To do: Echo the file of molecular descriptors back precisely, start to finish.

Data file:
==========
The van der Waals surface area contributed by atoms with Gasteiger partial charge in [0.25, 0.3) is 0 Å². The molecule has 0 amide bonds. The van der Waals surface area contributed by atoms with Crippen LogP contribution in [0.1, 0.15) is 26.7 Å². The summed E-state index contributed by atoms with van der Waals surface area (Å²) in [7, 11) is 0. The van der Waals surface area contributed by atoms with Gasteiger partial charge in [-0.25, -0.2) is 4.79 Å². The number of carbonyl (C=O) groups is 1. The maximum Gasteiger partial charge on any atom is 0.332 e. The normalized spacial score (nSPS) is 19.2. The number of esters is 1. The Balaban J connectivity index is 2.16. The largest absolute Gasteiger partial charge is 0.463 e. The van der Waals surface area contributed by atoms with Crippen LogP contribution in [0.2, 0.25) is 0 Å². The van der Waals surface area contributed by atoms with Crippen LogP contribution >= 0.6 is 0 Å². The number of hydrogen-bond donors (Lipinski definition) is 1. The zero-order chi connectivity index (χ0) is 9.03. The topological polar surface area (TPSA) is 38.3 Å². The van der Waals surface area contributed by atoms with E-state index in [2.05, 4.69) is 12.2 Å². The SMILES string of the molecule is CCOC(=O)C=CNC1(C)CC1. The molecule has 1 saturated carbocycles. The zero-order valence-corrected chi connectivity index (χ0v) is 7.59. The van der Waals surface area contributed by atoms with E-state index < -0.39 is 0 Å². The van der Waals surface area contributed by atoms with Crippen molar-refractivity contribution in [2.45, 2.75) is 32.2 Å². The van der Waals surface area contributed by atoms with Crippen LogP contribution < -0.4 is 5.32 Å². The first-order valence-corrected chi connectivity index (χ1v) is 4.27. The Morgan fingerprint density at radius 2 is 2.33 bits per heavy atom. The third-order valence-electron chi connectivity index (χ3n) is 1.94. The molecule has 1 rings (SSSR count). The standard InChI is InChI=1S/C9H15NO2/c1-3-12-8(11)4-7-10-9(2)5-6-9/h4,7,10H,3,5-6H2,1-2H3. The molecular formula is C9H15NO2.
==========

The van der Waals surface area contributed by atoms with Gasteiger partial charge in [0.25, 0.3) is 0 Å². The molecule has 0 amide bonds. The van der Waals surface area contributed by atoms with Crippen LogP contribution in [0.1, 0.15) is 26.7 Å². The summed E-state index contributed by atoms with van der Waals surface area (Å²) in [7, 11) is 0. The van der Waals surface area contributed by atoms with Gasteiger partial charge in [-0.25, -0.2) is 4.79 Å². The number of carbonyl (C=O) groups is 1. The maximum Gasteiger partial charge on any atom is 0.332 e. The normalized spacial score (nSPS) is 19.2. The number of esters is 1. The Balaban J connectivity index is 2.16. The largest absolute Gasteiger partial charge is 0.463 e. The van der Waals surface area contributed by atoms with Crippen LogP contribution in [0.2, 0.25) is 0 Å². The van der Waals surface area contributed by atoms with Crippen LogP contribution >= 0.6 is 0 Å². The number of hydrogen-bond donors (Lipinski definition) is 1. The zero-order chi connectivity index (χ0) is 9.03. The topological polar surface area (TPSA) is 38.3 Å². The van der Waals surface area contributed by atoms with E-state index in [2.05, 4.69) is 12.2 Å². The SMILES string of the molecule is CCOC(=O)C=CNC1(C)CC1. The molecule has 1 saturated carbocycles. The zero-order valence-corrected chi connectivity index (χ0v) is 7.59. The van der Waals surface area contributed by atoms with E-state index < -0.39 is 0 Å². The van der Waals surface area contributed by atoms with Crippen molar-refractivity contribution in [2.45, 2.75) is 32.2 Å². The van der Waals surface area contributed by atoms with Crippen LogP contribution < -0.4 is 5.32 Å². The first-order valence-corrected chi connectivity index (χ1v) is 4.27. The Morgan fingerprint density at radius 2 is 2.33 bits per heavy atom. The third-order valence-electron chi connectivity index (χ3n) is 1.94. The molecule has 1 rings (SSSR count). The standard InChI is InChI=1S/C9H15NO2/c1-3-12-8(11)4-7-10-9(2)5-6-9/h4,7,10H,3,5-6H2,1-2H3. The molecular formula is C9H15NO2.